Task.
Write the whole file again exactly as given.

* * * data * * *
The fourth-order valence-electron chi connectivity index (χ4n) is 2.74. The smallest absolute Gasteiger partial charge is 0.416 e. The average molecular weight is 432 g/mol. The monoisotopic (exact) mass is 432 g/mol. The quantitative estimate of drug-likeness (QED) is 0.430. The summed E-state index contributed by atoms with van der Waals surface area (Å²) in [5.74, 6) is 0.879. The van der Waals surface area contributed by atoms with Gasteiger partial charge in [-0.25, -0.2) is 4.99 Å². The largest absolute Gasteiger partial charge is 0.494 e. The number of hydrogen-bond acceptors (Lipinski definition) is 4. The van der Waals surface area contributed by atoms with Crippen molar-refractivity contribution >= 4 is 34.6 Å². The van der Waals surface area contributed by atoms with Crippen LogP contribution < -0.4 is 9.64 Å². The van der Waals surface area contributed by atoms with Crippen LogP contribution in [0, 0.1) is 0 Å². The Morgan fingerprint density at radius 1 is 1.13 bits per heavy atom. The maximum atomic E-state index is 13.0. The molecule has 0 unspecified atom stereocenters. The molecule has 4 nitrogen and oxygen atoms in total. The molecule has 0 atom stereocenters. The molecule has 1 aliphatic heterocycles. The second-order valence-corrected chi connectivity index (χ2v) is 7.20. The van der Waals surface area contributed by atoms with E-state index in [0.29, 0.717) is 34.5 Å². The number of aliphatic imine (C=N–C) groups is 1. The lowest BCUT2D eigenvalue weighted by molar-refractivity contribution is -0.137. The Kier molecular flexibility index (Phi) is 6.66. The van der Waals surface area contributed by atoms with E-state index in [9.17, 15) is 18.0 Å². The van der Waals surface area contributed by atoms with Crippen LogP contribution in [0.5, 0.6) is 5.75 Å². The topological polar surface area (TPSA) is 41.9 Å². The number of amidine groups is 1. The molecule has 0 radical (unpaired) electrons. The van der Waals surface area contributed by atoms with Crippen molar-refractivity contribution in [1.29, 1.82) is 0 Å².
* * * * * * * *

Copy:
The fourth-order valence-electron chi connectivity index (χ4n) is 2.74. The smallest absolute Gasteiger partial charge is 0.416 e. The average molecular weight is 432 g/mol. The monoisotopic (exact) mass is 432 g/mol. The quantitative estimate of drug-likeness (QED) is 0.430. The summed E-state index contributed by atoms with van der Waals surface area (Å²) in [5.74, 6) is 0.879. The van der Waals surface area contributed by atoms with Gasteiger partial charge in [-0.25, -0.2) is 4.99 Å². The largest absolute Gasteiger partial charge is 0.494 e. The number of hydrogen-bond acceptors (Lipinski definition) is 4. The van der Waals surface area contributed by atoms with Crippen molar-refractivity contribution >= 4 is 34.6 Å². The van der Waals surface area contributed by atoms with Crippen LogP contribution < -0.4 is 9.64 Å². The van der Waals surface area contributed by atoms with Crippen LogP contribution in [0, 0.1) is 0 Å². The Morgan fingerprint density at radius 1 is 1.13 bits per heavy atom. The maximum atomic E-state index is 13.0. The molecule has 0 unspecified atom stereocenters. The molecule has 4 nitrogen and oxygen atoms in total. The molecule has 0 atom stereocenters. The molecule has 1 aliphatic heterocycles. The second-order valence-corrected chi connectivity index (χ2v) is 7.20. The van der Waals surface area contributed by atoms with E-state index in [0.29, 0.717) is 34.5 Å². The number of aliphatic imine (C=N–C) groups is 1. The lowest BCUT2D eigenvalue weighted by molar-refractivity contribution is -0.137. The Kier molecular flexibility index (Phi) is 6.66. The van der Waals surface area contributed by atoms with E-state index in [9.17, 15) is 18.0 Å². The van der Waals surface area contributed by atoms with Crippen LogP contribution in [0.5, 0.6) is 5.75 Å². The topological polar surface area (TPSA) is 41.9 Å². The number of amidine groups is 1. The molecule has 0 radical (unpaired) electrons. The van der Waals surface area contributed by atoms with Crippen molar-refractivity contribution in [1.29, 1.82) is 0 Å².